The Citadel’s oldest alumnus to be remembered fondly

Photo: Marion Smoak recieving a standing ovation during the Homecoming 2018 dress parade

The Honorable Marion Smoak, Class of ’38, dies at 103 years old

The Citadel is remembering one of its longest-living alumni who dedicated his life to his family and country as a veteran, a lawyer, and through a career in politics and international relations. The Hon. Marion “Joe” Smoak, the regimental commander for the Class of 1938, died in May, just two months shy of his 104th birthday.

Smoak was The Citadel’s oldest alumnus and was known for living life to its fullest. In fact, Smoke visited his alma mater — at the age of 102 — for Homecoming 2018, his 80th class reunion.

Marion Smoak, left, meeting Citadel president Gen. Glenn Walters, USMC (Ret.)

“Whether serving as an Army airborne officer, a South Carolina state senator, or a U.S. Ambassador, Ambassador Smoak embodied The Citadel’s core values of honor, duty and respect,” said Gen. Glenn M. Walters, USMC (Ret.), president of The Citadel. “I had the pleasure of seeing Joe at Homecoming 2018, shortly after I took office as president, when he was being celebrated at our dress parade. Then, as always, he was a fine example of a Citadel graduate, and he will be missed.”

During Smoak’s visit, the homecoming crowd gave him a standing ovation. Accompanied by his daughter, Smoak had an afternoon meeting with friends for his daily martini (what he said was the key to a long life). And, as the oldest living regimental commander, Smoak met the youngest regimental commander at the time, Cadet Col. Sarah Zorn.

Then-Regimental Commander Sarah Zorn with Marion Smoak, the regimental commander for the Class of 1938

“Having the honor of meeting Ambassador Smoak during homecoming was one of the highlights of my year as regimental commander,” said Zorn.

A long and colorful life of consequence

Smoak was born in Aiken, South Carolina, in 1918. He earned a degree in business administration from The Citadel and went on to law school at the University of South Carolina, before being commissioned as an officer in the Army during World War II.

Smoak began his military career as an instructor at the U.S. Military Academy, West Point and later served as Staff Judge Advocate of the 11th and 82nd Airborne Divisions, for the Berlin Command in Germany and in the International Affairs Division, Department of the Army.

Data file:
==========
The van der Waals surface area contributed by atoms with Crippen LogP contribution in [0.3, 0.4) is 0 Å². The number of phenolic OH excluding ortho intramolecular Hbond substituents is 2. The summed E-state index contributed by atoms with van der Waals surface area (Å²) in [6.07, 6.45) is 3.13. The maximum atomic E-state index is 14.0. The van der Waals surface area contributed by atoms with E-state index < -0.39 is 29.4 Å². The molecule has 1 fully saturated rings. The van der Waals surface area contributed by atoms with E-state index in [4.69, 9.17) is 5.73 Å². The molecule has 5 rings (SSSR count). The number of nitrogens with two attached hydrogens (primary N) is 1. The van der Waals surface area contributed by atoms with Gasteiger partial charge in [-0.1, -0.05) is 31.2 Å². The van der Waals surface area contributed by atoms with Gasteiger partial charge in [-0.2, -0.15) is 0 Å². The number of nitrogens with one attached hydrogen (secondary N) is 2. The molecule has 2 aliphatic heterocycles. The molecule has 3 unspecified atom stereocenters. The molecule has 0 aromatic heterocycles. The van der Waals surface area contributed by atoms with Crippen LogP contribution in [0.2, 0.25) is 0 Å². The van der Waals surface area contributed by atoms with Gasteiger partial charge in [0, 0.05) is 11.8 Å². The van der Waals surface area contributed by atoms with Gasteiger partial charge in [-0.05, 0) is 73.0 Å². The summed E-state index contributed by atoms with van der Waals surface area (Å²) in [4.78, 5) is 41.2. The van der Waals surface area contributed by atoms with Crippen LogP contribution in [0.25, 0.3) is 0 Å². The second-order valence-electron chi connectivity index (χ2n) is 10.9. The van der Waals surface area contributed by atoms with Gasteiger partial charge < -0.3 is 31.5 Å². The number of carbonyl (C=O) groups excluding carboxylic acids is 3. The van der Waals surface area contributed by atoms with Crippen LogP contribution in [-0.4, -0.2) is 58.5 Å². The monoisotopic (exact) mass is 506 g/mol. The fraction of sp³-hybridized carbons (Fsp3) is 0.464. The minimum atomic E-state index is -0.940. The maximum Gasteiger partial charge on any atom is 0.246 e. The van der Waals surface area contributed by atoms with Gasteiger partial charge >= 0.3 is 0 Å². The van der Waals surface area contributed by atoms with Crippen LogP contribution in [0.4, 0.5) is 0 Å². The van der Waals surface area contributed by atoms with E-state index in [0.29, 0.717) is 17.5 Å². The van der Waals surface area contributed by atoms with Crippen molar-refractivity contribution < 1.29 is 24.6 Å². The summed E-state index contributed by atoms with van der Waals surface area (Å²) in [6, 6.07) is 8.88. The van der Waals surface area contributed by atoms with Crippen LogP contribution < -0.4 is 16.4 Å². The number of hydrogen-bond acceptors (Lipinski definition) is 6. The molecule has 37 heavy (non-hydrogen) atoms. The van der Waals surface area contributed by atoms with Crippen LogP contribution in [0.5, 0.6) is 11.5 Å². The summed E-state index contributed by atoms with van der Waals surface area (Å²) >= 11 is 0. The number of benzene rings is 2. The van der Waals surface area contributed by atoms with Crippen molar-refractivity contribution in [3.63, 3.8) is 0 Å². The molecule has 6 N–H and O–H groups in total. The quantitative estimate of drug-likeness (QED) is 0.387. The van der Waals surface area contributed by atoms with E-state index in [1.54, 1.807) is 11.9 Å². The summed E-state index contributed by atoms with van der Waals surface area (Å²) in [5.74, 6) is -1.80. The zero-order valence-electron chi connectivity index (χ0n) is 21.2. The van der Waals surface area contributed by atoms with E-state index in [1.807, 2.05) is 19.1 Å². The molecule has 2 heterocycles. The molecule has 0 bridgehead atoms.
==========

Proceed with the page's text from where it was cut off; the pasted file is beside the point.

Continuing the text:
Smoak retired from military service in 1961, entering politics in his home state, helping organize the South Carolina Republican Party. In 1966, he was elected to the state senate, one of only five Republicans to serve in the South Carolina Senate since the Reconstruction era. His work as a senator caught the attention of national party leaders, and in 1969 Smoak was called to Washington and appointed deputy chief of protocol at the State Department under President Richard Nixon.

Smoak retired from the Department of State in 1974 with the grade of Ambassador. He later served as part of Ronald Regan’s campaign and transition team. (Smoak’s political life also led to him being in the same place and same time as John F. Kennedy when he proposed to Jacqueline Bouvier.) In addition, his professional pursuits included a long career as a real estate developer.

Photo by Courtney Vinopol. mbassador Marion Smoak, Citadel Class of 1938
Photo provided by The Washingtonian

While in the Army, Smoak married Mary Frances Meister Higgins. At the time of her death in 2015, they had been married 55 years. The couple had two sons and a daughter. They had homes in Washington D.C. and in Palm Beach, Florida, where Smoak helped lead philanthropic efforts.

“He was our chief of protocol for the 50th anniversary of the International Red Cross Ball,” said Nancy Rollnick, who chaired the gala with her husband Bill. “We called him Twinkle Toes because he could dance anybody under the table. He was 90 years old when we first called him in Washington to ask him to be our chief of protocol. He was somewhat breathless when he got on the phone with Bill and apologized by saying he had just come in from a game of tennis and was somewhat rushed as he was riding with the hounds that afternoon. Tennis and fox hunting the same day at 90. That was Twinkle Toes!”

Smoak will be interred at Arlington National Cemetery, with a celebration of his life to take place at a later date, according to his family.

“He was a South Carolinian, a Citadel graduate and Regimental Commander of the Class of 1938, a World War II veteran, a member of the Greatest Generation, a teacher at West Point, a master paratrooper, polo player, fox hunter, horse show rider, tennis player, the world’s best dancer, and the best dad, mentor, and friend anyone could ever be so lucky to have,” his daughter, Mary Frances Walde, wrote in a Facebook post. “Please keep enjoying your evening martini. Rest in Peace. We love you always.”

The Palm Beach Post

Read the full obituary from the Palm Beach Post here.